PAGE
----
High School Paints over Inspiring Bible Verse after Atheist Group Complains

Michael Foust | ChristianHeadlines.com Contributor | Tuesday, March 3, 2020
High School Paints over Inspiring Bible Verse after Atheist Group Complains

High School Paints over Inspiring Bible Verse after Atheist Group Complains


A Kentucky high school has removed a Bible verse from the wall in its athletic locker room following a complaint from an atheist group.

Letcher Central High School in Whitesburg, Ky., previously had an inspirational Bible verse painted over the team’s locker reading, “But the Lord is with me like a Mighty Warrior” – a reference to Jeremiah 20:11.

The Freedom From Religion Foundation (FFRF) then wrote the superintendent, requesting that the Bible verse be removed and that two other instances of religious expression in the school system be discontinued. In one instance, a bulletin board contained a display with the words, “Jesus is my Savior, You Can’t Scare Me.” In another instance, the school district’s Facebook page promoted a religious message, the organization said in a letter.

Denise Yonts, the superintendent of Letcher County Public Schools, wrote in a follow-up letter to FFRF that all three had been removed.

“The bulletin board has been replaced, the Facebook post has been removed, and the locker room has been repainted,” Yonts wrote in her letter.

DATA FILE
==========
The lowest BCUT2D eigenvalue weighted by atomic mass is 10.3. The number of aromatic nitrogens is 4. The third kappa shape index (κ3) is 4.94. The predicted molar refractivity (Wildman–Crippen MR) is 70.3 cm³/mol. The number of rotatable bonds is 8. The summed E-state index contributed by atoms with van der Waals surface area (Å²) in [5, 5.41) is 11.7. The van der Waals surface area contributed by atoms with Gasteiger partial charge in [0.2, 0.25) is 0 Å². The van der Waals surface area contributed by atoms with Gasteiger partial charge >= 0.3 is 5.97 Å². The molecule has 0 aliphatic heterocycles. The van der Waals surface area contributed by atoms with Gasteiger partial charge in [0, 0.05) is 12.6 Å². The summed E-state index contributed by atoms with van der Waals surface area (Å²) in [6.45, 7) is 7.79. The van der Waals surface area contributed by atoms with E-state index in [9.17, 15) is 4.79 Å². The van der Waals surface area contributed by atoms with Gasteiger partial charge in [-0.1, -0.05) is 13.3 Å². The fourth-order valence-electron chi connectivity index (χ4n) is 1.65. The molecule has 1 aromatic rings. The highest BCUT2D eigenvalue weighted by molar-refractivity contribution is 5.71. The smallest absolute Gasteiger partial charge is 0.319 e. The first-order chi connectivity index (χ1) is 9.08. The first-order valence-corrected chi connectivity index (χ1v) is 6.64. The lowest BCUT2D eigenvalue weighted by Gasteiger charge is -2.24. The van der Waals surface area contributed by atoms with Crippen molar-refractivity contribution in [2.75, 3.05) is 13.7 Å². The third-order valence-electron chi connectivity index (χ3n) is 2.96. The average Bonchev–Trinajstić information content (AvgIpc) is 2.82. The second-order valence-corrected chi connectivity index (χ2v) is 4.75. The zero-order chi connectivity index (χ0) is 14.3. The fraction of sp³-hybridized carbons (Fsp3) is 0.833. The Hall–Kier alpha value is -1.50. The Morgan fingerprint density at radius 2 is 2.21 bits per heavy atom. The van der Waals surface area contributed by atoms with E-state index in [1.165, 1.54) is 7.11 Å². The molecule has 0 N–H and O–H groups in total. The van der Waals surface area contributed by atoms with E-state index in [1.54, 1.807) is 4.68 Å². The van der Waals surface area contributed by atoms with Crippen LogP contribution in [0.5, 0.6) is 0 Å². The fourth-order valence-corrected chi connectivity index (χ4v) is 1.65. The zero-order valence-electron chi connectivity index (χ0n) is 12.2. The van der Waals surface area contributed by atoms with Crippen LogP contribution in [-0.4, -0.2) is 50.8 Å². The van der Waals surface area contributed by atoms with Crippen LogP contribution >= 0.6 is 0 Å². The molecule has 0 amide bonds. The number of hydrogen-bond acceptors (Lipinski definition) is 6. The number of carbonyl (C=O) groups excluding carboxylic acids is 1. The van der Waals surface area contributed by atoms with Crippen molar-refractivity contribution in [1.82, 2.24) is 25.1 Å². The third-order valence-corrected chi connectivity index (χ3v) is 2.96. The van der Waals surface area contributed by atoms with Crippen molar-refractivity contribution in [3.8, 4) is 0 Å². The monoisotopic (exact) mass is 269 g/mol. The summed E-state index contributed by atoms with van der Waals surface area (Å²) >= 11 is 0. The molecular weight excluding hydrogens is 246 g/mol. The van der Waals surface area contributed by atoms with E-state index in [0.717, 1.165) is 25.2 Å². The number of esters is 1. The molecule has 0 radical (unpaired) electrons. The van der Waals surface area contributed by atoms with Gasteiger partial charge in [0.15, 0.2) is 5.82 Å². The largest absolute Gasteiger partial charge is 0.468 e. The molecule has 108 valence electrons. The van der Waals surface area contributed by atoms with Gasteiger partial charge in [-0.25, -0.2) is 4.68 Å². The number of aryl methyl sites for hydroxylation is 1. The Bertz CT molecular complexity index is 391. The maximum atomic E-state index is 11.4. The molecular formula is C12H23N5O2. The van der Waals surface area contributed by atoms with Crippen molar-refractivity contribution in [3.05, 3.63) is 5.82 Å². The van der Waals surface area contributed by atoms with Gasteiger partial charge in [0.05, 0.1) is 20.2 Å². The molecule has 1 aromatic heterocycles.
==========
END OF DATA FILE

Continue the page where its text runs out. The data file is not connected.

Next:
FFRF is an organization that represents atheists, agnostics and “freethinkers,” according to its website.

In a Nov. 9 letter to the superintendent, FFRF staff attorney Christopher Line argued the district “violates the Constitution when it allows its schools to display religious symbols or messages.”

“Public schools may not advance, prefer, or promote religion,” Line wrote. “... This [locker room] display, as well as the previously reported displays, violate this basic constitutional prohibition by creating the appearance that the District prefers religion over nonreligion and Christianity over all faiths.”

He pointed to several Supreme Court decisions, including ones in 1962 and 1963 that said school-sponsored prayer and Bible readings violated the U.S. Constitution’s prohibition on government establishment of religion. Even though religious conservatives have recently won high-profile cases supporting crosses on public lands, both cases from the 1960s remain precedent.

Photo courtesy: ©Freedom From Religion Foundation


Michael Foust has covered the intersection of faith and news for 20 years. His stories have appeared in Baptist Press, Christianity TodayThe Christian PostThe Leaf-Chroniclethe Toronto Star and the Knoxville News-Sentinel.